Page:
In Honduras, the last two years have seen a massive drop in foreign direct investment, exports and capital formation, paired with a jump in unemployment, inequality and multidimensional poverty, calculated at 74.3 percent by the UN Economic Commission for Latin America (ECLAC).
Moreover, the Hernández administration has imposed draconian IMF austerity diktats since 2014 that have gravely eroded the thin social provisions to the 18 percent of Honduran workers that benefit from the pensions and healthcare offered by the Social Security Institute (IHSS). At the same time, Honduran dollar bonds have turned into some of the most profitable for Wall Street.
As a result of the state of continuous war and the legacy of US-backed military dictatorships and counterinsurgency operations in Central America during the 1970s and 1980s—based primarily in Honduras—today, both the US and Honduran military brass occupy leading political and executive positions in their respective financial and corporate elites. This has been reflected in the fact the two axes of the anti-immigrant Alliance for Prosperity plan are a buildup of security forces and measures to “open their economies to more investment,” as Kelly himself announced earlier this year.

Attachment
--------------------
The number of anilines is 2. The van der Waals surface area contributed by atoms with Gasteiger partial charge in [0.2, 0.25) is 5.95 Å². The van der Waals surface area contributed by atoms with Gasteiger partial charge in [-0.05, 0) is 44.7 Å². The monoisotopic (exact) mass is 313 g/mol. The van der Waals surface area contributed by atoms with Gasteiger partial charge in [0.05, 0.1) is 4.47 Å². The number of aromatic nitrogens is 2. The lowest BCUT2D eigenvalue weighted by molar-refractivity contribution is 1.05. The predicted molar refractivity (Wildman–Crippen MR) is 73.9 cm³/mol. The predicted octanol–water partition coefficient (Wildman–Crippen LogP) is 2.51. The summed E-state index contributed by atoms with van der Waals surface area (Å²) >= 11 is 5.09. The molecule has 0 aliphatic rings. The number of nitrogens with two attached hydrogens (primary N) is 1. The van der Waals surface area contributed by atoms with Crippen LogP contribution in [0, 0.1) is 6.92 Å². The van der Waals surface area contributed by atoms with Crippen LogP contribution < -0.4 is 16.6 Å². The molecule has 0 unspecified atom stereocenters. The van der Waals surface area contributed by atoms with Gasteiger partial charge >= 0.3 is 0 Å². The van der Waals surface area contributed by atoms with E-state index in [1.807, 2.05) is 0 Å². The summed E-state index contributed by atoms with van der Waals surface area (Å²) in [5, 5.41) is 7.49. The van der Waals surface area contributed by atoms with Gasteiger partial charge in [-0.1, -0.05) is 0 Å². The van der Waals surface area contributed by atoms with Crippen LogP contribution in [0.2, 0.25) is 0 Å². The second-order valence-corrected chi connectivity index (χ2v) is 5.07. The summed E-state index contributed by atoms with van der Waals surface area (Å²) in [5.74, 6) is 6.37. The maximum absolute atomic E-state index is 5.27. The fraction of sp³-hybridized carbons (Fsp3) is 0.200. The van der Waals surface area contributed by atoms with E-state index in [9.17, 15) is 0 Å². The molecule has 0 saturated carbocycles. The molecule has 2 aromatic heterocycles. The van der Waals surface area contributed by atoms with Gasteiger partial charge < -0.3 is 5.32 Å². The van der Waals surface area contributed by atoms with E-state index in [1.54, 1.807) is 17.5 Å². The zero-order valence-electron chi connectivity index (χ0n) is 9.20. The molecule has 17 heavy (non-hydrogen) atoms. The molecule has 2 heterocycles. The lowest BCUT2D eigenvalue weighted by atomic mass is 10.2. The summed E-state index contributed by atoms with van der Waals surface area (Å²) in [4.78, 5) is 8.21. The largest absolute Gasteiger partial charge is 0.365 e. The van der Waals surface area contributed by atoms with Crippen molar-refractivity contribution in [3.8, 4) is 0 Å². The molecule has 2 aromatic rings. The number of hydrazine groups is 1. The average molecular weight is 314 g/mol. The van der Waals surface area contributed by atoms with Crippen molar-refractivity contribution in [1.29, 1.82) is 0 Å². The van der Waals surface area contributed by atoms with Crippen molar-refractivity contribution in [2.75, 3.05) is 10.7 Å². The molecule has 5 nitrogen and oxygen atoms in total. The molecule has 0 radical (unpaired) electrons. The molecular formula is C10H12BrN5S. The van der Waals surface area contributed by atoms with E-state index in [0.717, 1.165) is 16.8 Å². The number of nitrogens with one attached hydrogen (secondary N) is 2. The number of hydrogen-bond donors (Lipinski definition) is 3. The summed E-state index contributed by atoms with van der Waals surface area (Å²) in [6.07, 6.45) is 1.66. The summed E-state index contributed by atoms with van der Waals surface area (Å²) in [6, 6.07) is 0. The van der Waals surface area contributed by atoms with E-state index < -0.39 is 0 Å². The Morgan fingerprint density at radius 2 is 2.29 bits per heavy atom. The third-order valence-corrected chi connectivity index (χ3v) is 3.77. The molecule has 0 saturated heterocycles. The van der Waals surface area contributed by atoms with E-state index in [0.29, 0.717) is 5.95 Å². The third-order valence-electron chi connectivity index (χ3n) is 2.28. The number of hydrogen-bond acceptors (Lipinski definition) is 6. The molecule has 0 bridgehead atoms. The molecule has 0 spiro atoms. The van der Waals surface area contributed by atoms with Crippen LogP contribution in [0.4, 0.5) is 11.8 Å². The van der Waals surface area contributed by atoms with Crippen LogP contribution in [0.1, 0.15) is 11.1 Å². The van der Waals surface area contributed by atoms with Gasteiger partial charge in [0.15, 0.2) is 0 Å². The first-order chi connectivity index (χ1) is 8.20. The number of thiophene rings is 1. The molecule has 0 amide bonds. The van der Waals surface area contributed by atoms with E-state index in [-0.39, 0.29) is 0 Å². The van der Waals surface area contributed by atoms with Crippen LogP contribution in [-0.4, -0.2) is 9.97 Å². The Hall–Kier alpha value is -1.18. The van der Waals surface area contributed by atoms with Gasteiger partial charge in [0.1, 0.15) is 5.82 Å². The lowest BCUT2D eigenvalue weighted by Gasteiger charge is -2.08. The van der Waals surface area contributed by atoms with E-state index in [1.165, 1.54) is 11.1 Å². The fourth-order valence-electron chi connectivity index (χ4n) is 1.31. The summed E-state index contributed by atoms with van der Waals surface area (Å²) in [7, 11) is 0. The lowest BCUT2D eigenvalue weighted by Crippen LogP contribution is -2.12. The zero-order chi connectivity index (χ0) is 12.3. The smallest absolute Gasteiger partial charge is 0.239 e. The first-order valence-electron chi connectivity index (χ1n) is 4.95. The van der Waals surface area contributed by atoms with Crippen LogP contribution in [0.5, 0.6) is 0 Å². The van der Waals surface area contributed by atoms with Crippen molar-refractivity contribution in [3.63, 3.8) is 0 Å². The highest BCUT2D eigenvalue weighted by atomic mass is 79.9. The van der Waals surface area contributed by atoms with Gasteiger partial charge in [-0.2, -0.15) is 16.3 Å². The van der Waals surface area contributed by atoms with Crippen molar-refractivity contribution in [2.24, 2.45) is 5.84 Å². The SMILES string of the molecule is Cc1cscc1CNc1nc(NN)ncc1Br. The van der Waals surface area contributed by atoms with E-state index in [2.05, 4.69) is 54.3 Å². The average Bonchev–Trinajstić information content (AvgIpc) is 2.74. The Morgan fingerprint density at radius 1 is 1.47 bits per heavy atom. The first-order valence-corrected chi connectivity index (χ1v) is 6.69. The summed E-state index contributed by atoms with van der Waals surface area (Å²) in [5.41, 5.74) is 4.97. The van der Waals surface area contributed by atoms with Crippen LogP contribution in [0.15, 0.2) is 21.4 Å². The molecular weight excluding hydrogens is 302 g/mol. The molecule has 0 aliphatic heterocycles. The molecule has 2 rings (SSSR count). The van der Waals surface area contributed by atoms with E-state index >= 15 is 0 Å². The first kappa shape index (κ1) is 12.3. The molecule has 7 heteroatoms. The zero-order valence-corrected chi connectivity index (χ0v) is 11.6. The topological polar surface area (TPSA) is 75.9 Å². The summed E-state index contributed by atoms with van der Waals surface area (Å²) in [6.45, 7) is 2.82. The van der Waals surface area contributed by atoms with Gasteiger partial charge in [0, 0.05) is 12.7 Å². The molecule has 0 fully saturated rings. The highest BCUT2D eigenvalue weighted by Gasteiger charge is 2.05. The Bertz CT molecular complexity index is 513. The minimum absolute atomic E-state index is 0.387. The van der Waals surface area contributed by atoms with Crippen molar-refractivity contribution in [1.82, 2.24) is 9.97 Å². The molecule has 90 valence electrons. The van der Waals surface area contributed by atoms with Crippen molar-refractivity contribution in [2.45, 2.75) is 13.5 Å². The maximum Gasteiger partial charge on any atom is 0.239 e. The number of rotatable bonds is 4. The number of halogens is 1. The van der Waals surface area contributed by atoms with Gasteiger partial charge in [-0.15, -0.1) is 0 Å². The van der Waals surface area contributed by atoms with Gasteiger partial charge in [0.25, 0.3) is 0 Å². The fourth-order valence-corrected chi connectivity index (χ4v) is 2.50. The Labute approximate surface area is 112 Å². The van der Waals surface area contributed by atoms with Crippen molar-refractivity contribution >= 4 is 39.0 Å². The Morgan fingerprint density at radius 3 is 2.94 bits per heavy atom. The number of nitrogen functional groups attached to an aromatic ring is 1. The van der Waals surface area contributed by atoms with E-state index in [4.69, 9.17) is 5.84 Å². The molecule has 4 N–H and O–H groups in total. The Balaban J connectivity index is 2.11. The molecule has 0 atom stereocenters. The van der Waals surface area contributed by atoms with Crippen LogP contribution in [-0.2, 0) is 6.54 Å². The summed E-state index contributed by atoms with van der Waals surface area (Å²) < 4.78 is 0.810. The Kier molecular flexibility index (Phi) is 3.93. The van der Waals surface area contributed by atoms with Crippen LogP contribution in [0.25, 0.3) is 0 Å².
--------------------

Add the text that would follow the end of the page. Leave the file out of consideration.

After the three decades of military dictatorships and US client regimes, under the Liberal or National parties, Honduras and other war-torn Central American countries underwent a “democratic” transition in the 1990s, during which a veneer of “civilian” rule and miserable increases in social spending was placed on the still-dominant, US-backed military apparatuses.
A particularly pernicious expression of the essential continuity of the old regimes has been in the form of death squads composed largely of state forces, whose killings of activists and local leaders have spiked in recent years.
During the second half of the Liberal government of Manuel Zelaya, the “civilian” trappings assumed characteristics that Washington and the Honduran oligarchy considered unacceptable, particularly in the form of deals to get cheap oil from the Chavez government in Venezuela. Thus, Zelaya was removed in a 2009 military coup supported by the Obama administration, which installed a military-led regime initially under the Liberal Roberto Micheletti and then under the National Party President Porfirio Lobo.